Introduction: Exercise is Medicine (EIM) is an initiative that seeks to integrate physical activity assessment, prescription, and patient referral as a standard in patient care. Methods to assess this integration have lagged behind its implementation.
Purpose and objectives: The purpose of this work is to provide a pragmatic framework to guide health care systems in assessing the implementation and impact of EIM.
Evaluation methods: A working group of experts from health care, public health, and implementation science convened to develop an evaluation model based on the RE-AIM (Reach, Effectiveness, Adoption, Implementation, and Maintenance) framework. The working group aimed to provide pragmatic guidance on operationalizing EIM across the different RE-AIM dimensions based on data typically available in health care settings.
Results: The Reach of EIM can be determined by the number and proportion of patients that were screened for physical inactivity, received brief counseling and/or a physical activity prescription, and were referred to physical activity resources. Effectiveness can be assessed through self-reported changes in physical activity, cardiometabolic biometric factors, incidence/burden of chronic disease, as well as health care utilization and costs. Adoption includes assessing the number and representativeness of health care settings that adopt any component of EIM, and Implementation involves assessing the extent to which health care teams implement EIM in their clinic. Finally, Maintenance involves assessing the long-term effectiveness (patient level) and sustained implementation (clinic level) of EIM in a given health care setting.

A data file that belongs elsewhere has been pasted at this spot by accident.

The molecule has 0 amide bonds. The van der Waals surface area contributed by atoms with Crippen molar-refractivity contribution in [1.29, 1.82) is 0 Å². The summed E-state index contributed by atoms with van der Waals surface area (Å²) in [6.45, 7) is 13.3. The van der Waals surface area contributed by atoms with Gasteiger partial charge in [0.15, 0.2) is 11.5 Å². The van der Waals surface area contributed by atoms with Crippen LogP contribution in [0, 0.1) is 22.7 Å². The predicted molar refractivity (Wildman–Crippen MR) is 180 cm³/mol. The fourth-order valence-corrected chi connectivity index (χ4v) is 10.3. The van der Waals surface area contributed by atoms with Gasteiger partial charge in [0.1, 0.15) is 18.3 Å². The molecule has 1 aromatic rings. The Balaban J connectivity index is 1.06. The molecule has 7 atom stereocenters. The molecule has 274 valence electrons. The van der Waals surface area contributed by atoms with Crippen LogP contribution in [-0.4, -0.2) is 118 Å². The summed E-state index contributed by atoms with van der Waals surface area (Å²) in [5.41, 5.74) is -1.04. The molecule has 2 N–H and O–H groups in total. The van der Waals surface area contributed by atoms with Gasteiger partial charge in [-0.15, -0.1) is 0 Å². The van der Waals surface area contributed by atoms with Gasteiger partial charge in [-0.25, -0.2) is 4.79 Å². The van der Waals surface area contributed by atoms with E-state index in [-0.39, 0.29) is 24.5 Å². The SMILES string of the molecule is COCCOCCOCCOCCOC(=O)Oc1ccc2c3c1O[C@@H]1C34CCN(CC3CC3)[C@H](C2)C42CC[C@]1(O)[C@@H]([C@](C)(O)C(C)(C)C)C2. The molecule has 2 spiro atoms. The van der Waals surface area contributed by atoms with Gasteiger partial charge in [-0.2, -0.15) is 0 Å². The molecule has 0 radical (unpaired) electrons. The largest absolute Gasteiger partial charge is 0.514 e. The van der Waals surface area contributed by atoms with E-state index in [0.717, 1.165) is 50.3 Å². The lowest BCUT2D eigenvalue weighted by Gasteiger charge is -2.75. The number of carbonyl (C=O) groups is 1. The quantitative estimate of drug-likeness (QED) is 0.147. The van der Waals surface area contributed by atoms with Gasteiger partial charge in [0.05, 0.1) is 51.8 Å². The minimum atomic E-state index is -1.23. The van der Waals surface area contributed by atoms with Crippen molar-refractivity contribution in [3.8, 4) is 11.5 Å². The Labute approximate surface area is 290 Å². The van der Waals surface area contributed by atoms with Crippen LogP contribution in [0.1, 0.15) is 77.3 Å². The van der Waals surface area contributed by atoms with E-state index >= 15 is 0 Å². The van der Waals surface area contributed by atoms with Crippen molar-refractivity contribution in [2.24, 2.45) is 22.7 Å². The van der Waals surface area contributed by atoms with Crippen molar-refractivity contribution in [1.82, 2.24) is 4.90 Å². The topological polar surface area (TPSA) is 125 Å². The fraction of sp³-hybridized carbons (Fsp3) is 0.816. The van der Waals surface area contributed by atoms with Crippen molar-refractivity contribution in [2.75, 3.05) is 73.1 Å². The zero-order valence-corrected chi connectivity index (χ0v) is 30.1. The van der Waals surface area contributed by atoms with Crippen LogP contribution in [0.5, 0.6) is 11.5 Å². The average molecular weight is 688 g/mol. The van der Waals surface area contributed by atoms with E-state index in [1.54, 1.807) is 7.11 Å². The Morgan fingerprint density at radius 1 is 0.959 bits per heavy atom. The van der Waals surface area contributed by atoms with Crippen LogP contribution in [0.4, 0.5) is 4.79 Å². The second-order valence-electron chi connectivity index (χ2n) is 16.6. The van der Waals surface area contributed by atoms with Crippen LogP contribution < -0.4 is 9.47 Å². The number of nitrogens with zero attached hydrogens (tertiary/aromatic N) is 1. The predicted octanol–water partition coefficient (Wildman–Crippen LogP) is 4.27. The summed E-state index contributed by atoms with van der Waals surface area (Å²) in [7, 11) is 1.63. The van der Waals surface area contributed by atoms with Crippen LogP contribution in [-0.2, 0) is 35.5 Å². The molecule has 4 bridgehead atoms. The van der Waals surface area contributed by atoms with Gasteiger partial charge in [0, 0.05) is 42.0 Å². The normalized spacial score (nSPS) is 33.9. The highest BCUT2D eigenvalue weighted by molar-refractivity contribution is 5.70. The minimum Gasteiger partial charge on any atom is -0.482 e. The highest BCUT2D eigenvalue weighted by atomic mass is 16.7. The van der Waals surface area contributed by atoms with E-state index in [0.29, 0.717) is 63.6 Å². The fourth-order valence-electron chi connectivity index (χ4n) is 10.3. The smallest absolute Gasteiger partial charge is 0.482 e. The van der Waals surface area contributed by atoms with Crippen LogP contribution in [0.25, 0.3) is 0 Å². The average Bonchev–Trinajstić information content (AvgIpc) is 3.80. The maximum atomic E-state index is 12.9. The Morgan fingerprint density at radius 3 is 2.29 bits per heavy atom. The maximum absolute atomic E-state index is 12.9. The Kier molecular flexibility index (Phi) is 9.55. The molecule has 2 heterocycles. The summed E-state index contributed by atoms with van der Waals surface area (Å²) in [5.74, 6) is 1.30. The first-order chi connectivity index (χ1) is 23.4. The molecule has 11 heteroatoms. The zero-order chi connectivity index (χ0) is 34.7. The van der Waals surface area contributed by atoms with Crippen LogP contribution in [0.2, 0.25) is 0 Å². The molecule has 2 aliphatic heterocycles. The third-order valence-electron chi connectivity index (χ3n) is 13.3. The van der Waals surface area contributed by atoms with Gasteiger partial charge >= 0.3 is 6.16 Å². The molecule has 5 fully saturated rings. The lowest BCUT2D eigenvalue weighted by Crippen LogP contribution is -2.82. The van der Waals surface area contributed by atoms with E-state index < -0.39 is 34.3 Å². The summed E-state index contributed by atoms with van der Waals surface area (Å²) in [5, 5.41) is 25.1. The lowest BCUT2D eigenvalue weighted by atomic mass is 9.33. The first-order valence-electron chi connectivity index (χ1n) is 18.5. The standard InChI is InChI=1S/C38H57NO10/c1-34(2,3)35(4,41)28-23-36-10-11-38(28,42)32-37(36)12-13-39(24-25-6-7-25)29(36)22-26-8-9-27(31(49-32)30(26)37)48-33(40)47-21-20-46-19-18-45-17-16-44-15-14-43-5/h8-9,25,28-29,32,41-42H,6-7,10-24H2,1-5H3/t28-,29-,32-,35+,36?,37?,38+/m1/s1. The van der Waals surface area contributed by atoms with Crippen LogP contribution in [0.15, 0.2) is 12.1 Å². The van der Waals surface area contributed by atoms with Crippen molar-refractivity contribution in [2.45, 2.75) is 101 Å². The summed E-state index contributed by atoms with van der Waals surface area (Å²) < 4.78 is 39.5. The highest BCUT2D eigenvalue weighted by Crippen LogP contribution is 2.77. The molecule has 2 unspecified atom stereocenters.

Implications for public health: The availability of a standardized, pragmatic, evaluation framework is critical in determining the impact of implementing EIM as a standard of care across health care systems.